Ports to Plains summit planned for September 2008
January 14, 2008
By Bill SontagFeature Writer
Del Rio Live!
For five years, Sid Cauthorn, president and CEO, The Bank & Trust, has presided over the board of directors of the Ports-to-Plains Coalition, growing the organization with a small staff in the Lubbock offices and the support of 18 board members. The organization’s development is only partially measured by a swelling membership, including 42 cities and counties in four states, 15 economic development corporations, 11 chambers of commerce, 30 corporations, trade groups, universities, tourism and municipal planning organizations.
But Cauthorn insists the true gauge of the Ports-to-Plains Corridor’s success are the miles of multi-lane highways paved or under construction to create an international trade route from deep within Mexico, through the United States and into Canada. And, he adds, all these partners – “investors,” the organization calls its members – need an annual opportunity to congregate for transportation updates, market research reports and participation in casting a wider net of membership recruitment.
According to Cauthorn and Ports-to-Plains Coalition President Michael Reeves, the 2008 Ports-to-Plains Summit will roll into Del Rio in September, bringing to town upwards of 300 conference participants from government, business, political, educational and transportation spheres in several states and three nations. “We are working on having our annual meeting here, and Michael Reeves is already contacting folks to see if they’ll support the summit,” Cauthorn told LIVE! Monday (Jan. 7).
Tuesday (Jan. 8), Reeves confirmed that arrangements are underway to plan the 2008 Ports-to-Plains Summit here. Both Cauthorn and Reeves explained that the architecture of this Summit will be a departure from previous meetings, with greater emphasis on commerce and businesses that may benefit from a high-quality trade corridor through the heartlands of rural Mexico, America and Canada. Reeves commented that fears of free trade taking jobs away from U.S. cities and shores can be allayed if in-country transportation is improved. “The thing we want to point out – as an organization – is that we can create jobs right here in the U.S. with these kinds of transportation corridors,” said Reeves.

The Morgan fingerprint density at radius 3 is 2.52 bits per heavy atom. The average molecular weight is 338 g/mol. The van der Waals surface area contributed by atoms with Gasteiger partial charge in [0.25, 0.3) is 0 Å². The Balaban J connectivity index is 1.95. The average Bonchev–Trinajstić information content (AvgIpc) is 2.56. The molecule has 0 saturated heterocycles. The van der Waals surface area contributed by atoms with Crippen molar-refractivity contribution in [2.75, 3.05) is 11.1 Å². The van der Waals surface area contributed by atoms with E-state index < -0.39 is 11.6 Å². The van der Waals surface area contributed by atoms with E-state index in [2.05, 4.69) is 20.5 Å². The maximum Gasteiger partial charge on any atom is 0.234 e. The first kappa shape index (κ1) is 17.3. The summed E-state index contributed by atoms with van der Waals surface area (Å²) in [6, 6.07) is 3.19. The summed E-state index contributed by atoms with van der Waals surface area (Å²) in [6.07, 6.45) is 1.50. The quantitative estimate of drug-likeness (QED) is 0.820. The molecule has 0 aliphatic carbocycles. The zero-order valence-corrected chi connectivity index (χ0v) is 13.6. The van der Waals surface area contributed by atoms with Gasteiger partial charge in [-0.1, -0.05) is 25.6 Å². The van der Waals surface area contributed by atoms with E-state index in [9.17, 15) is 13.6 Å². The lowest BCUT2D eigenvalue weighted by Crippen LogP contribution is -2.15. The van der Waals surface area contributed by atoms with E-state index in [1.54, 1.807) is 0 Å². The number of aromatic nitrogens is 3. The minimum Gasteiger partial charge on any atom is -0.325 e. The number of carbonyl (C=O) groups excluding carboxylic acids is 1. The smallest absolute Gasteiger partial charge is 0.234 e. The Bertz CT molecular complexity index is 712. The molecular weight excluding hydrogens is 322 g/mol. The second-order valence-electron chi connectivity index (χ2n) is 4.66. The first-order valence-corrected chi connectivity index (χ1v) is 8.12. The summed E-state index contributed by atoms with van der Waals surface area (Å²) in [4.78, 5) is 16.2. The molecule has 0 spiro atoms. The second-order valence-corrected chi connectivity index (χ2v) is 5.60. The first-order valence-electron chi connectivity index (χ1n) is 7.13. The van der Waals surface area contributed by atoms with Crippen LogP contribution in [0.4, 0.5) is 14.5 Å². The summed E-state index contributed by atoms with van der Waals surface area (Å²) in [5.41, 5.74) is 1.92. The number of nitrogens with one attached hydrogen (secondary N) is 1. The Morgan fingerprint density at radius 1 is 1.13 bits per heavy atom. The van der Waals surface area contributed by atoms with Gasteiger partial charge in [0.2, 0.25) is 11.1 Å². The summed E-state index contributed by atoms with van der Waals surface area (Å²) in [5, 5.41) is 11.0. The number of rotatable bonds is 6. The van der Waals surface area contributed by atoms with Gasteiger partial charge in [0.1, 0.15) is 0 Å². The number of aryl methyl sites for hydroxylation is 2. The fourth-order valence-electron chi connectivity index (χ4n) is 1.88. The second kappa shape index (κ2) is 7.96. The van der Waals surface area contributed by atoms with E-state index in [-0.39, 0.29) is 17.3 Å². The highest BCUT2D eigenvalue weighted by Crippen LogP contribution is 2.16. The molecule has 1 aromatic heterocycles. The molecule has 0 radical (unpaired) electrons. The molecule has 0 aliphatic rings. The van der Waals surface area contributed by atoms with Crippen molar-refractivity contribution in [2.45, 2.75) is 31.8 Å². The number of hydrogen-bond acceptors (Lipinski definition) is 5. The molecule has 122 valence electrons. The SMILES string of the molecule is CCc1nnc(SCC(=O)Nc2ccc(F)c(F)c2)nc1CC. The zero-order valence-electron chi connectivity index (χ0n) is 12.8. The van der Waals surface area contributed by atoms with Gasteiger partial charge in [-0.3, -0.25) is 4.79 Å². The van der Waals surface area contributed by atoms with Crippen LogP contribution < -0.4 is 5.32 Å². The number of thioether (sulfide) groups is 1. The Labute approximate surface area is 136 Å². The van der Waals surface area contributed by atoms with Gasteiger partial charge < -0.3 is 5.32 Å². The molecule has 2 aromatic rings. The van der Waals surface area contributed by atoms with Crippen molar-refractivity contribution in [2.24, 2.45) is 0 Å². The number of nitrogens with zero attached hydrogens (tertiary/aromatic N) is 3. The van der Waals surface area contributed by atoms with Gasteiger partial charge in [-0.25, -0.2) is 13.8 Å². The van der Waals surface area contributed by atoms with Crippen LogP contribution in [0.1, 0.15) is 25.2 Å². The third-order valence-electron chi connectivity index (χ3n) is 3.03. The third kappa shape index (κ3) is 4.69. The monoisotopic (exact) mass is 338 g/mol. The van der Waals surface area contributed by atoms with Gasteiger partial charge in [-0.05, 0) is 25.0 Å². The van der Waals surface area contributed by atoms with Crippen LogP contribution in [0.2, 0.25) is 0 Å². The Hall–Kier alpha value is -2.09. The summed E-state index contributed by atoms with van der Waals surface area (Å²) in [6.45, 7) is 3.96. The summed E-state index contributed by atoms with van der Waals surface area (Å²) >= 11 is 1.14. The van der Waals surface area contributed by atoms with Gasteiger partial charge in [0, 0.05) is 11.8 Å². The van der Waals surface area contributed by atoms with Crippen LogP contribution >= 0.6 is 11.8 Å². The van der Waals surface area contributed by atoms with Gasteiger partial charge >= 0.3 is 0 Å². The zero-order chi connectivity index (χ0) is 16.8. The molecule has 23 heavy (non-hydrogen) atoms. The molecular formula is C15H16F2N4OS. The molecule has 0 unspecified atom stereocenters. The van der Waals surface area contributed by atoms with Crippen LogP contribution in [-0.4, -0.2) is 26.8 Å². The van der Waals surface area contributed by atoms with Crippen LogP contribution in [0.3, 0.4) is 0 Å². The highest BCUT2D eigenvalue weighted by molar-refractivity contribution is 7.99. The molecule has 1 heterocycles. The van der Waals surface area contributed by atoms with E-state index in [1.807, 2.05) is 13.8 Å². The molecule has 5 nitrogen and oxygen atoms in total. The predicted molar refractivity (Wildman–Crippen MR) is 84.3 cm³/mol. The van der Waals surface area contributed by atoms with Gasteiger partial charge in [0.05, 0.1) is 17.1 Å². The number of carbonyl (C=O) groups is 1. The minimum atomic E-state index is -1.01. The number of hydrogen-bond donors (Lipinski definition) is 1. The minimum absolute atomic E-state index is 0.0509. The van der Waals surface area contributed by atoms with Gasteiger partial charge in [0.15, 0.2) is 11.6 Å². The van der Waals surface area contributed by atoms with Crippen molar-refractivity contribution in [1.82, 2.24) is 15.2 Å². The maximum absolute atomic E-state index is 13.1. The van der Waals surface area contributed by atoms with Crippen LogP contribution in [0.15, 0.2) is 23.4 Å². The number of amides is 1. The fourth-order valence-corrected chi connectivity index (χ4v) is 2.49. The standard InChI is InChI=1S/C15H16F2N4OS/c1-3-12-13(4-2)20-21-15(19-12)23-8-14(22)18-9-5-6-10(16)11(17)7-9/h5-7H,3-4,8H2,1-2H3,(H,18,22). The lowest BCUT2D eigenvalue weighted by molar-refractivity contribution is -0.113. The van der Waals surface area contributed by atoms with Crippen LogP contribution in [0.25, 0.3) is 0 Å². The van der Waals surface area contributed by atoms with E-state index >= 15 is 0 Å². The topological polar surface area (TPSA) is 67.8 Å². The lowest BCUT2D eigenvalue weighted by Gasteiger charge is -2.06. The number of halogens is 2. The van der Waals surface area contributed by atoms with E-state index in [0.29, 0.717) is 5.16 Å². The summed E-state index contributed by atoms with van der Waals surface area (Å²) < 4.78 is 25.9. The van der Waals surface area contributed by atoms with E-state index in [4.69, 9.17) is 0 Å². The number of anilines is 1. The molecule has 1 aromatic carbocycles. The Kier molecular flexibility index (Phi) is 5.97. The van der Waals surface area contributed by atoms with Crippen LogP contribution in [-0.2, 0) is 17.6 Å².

Cauthorn’s emphasis on “miles paved” gets a good progress report from each of the four states in the corridor’s path. Texas is in the throes of $40 million in expansion to four-lane highway on the corridor now, with another $275 million programmed through 2014, and $458 million planned for relief routes, such as the long-awaited “loop” around the east perimeter of Del Rio. Oklahoma is now constructing a $23 million loop around Boise City to unplug truck congestion through the twists and turns of that small burg’s downtown.
Colorado’s segment of Ports-to-Plains is U.S. Highway 287, and that old route is being upgraded with a “Super Two” cement-paved highway with broad shoulders. Cauthorn calls the “Super Two” “half of an Interstate Highway,” with an expansion right-of-way set aside for four-lane divided roadway in the future. In the last 13 years, Centennial State legislators have spent $150 million on this project, upgrading 124 miles. They are currently spending another $11.4 million on 22 miles, and have programmed an additional $5.1million for a 10 mile-segment this year.
Cauthorn drove the Ports-to-Plains corridor last year, and remarked glowingly on the extensive work pushed by New Mexico Governor Bill Richardson from Raton, N.M to Texline, Texas, through the high plains community of Clayton, N.M. “I was most impressed with the volume and level of work going on between Clayton and Raton,” Cauthorn said. “The last time I was over it, it was just a two-lane road, and not a good two-lane road at that. Pretty soon, most of it’s going to be brand new, four-lane divided.”